Despite this year’s apparent trend of loosening constraints, Chinese government priorities for the country’s cultural industry suggest that U.S. film companies will continue to operate in a politicized and restricted environment, even if the number of foreign films released in China appreciably increases. Certain relevant CPC directives and state policy guidelines aim to promote socialist culture, strengthen China’s domestic film industry, and enhance the appeal of Marxism to Chinese citizens. These directives suggest that regulations will selectively promote co-production arrangements that transfer advanced filmmaking techniques from U.S. filmmakers to their Chinese counterparts. For CPC authorities, the imperatives of controlling the cultural sector and developing an indigenous film industry, which is considered a component of Chinese soft power, could ultimately result in a willingness to risk continued frictions with the U.S. film industry on this issue.

A quick review of some of the relevant central directives, official guidelines, and leadership statements regarding China’s cultural sector offer an indication of the CPC’s priorities, and suggest that Hollywood should not expect much to change.

18th Party Congress Report Directives

The 18th Party Congress Report constitutes the most authoritative source for central directives on China’s cultural sector, which includes the film industry. This report establishes the CPC’s consensus on all policy sectors until the upcoming 19th Party Congress, which will take place in fall 2017. Section six of the report is dedicated to “Developing a Strong Socialist Culture in China,” which it characterizes as “the lifeblood of the nation.” The report issues the directive to take “the socialist path of promoting cultural advance with Chinese characteristics,” which involves promoting socialist culture, increasing China’s soft power, and enabling culture to guide society. It also calls for the strengthening of socialist morals and patriotism, along with the appeal of Marxism to the people.

Central to these directives is the concept of strengthening the nation’s core socialist values system, which is considered the “soul of the Chinese nation.” This notion of “core socialist values,” first adopted at the 17th Party Congress, reflects the CPC’s attempt to position itself as the moral standard bearer of the nation, thus enhancing its political legitimacy. The system of core socialist values consists of the following: 1) the guiding ideology of Marxism; 2) the common ideal of socialism with Chinese characteristics; 3) national spirit with patriotism at the core; 4) the spirit of the times with reform and innovation at the core; and 5) the socialist concept of honor and disgrace, which emphasizes patriotism, abiding by the law, and living plainly.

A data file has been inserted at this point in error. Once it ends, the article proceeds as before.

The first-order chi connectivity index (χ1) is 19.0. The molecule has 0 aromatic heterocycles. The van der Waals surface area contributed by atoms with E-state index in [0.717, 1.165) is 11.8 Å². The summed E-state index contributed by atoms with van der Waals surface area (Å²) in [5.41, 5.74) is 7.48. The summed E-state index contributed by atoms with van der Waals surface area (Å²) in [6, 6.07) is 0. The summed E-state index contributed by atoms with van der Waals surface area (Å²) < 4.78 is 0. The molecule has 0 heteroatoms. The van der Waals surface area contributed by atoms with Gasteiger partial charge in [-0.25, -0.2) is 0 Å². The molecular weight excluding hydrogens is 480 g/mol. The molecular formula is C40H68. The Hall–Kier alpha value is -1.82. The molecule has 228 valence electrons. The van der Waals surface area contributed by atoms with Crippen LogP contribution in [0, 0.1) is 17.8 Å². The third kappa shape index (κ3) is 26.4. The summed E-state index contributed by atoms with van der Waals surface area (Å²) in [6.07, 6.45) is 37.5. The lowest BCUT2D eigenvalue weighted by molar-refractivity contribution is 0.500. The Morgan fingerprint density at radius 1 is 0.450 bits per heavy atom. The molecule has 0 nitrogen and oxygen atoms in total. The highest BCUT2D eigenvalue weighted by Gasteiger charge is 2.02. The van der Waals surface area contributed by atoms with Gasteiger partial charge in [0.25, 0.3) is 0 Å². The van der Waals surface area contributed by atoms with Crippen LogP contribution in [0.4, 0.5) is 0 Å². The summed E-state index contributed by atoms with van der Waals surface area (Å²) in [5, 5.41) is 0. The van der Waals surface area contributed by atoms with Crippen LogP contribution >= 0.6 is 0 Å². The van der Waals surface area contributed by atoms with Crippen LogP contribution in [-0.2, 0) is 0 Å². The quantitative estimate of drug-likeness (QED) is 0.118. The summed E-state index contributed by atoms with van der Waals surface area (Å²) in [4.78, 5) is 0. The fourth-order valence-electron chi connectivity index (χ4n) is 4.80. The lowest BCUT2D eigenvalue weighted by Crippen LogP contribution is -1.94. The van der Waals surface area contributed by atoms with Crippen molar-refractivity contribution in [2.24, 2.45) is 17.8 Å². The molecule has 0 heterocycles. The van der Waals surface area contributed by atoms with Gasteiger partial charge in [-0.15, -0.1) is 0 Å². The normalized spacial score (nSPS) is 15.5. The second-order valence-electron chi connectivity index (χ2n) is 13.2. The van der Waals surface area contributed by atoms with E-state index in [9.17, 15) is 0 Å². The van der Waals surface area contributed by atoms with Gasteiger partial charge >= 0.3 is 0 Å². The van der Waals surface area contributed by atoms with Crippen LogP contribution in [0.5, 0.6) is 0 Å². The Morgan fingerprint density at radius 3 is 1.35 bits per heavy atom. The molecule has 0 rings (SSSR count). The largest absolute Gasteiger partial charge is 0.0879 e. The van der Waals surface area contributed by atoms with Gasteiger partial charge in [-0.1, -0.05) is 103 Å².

The report plans to realize these goals by developing and releasing China’s “cultural productive forces.” This entails creating cultural products that provide people with “nourishments for the mind.” Such cultural products are required to focus upon the rule of law, family virtues, and traditional Chinese virtues. While the report also calls for encouraging “the free flow of cultural inspiration from all sources” and drawing on the “cultural achievements” of other countries, foreign achievements will continue to be assessed in accordance with the standard of the CPC’s core socialist values system, which is the basis for developing a strong socialist culture in China.

13th Five-Year Plan Guidelines